A screenshot of a CAD tool showing three MDF templates laid out: one for the neck, and two for the body with different sets of internal cut outs.

Whilst I don’t trust the CNC router at Makespace for expensive wood, I am happy to use cheaper MDF to make templates like this on the router and accept the occasional lost bit of MDF. That’s much more acceptable than say an expensive bit of birds eye maple that will be used on the neck for this guitar.

So, what will be the hard bits doing it this way? Firstly, getting the string ferrules all aligned properly will be interesting. On guitar #1 I did them freehand on the pillar drill, and whilst they look fine at a glance, on close inspection you can see they’re not perfect: a CNC machine gets you that precision where it matters, even if you are only using it to rough out. A template should be good enough as a guide, but I’ll do some experiments first on scarp to be sure. Also, I suspect for the neck truss rod I’m going to have to build a jig rather than use the template, which is fine if you’re making lots of, but a jig per guitar will start to get tedious very quickly.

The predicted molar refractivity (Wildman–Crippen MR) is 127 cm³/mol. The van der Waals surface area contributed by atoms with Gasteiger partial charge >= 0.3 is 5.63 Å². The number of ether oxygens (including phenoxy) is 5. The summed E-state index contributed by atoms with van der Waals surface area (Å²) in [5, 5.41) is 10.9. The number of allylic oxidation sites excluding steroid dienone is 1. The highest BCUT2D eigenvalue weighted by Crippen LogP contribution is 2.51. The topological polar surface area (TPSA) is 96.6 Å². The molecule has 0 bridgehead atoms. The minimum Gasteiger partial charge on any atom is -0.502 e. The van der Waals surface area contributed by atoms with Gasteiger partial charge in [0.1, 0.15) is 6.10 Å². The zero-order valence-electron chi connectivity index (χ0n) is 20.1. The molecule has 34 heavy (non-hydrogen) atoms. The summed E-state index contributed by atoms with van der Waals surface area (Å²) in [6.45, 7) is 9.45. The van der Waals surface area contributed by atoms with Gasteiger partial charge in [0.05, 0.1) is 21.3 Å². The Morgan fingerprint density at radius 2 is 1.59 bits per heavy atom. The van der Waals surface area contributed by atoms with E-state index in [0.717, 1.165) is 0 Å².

Anyway, I’ll keep an eye on the CNC router repair process at Makespace, but for now I’ll start by making the body with templates. In addition to the wood to replace that list I have bought some extra wood to let me test this method.

In addition to making the templates for guitar #5, I also spent a bit of time experimenting with a custom guitar design of my own. Whilst I have no problem building guitars that are my own take on existing designs, it’s also interesting to see how I could make my own designs that satisfy some of my own desires for what should be in a great guitar. I started out just by sitting down over coffee one morning and sketching out a series of possible guitar shapes.

A photo of an iPad and a cup of coffee on a bench in a cafe.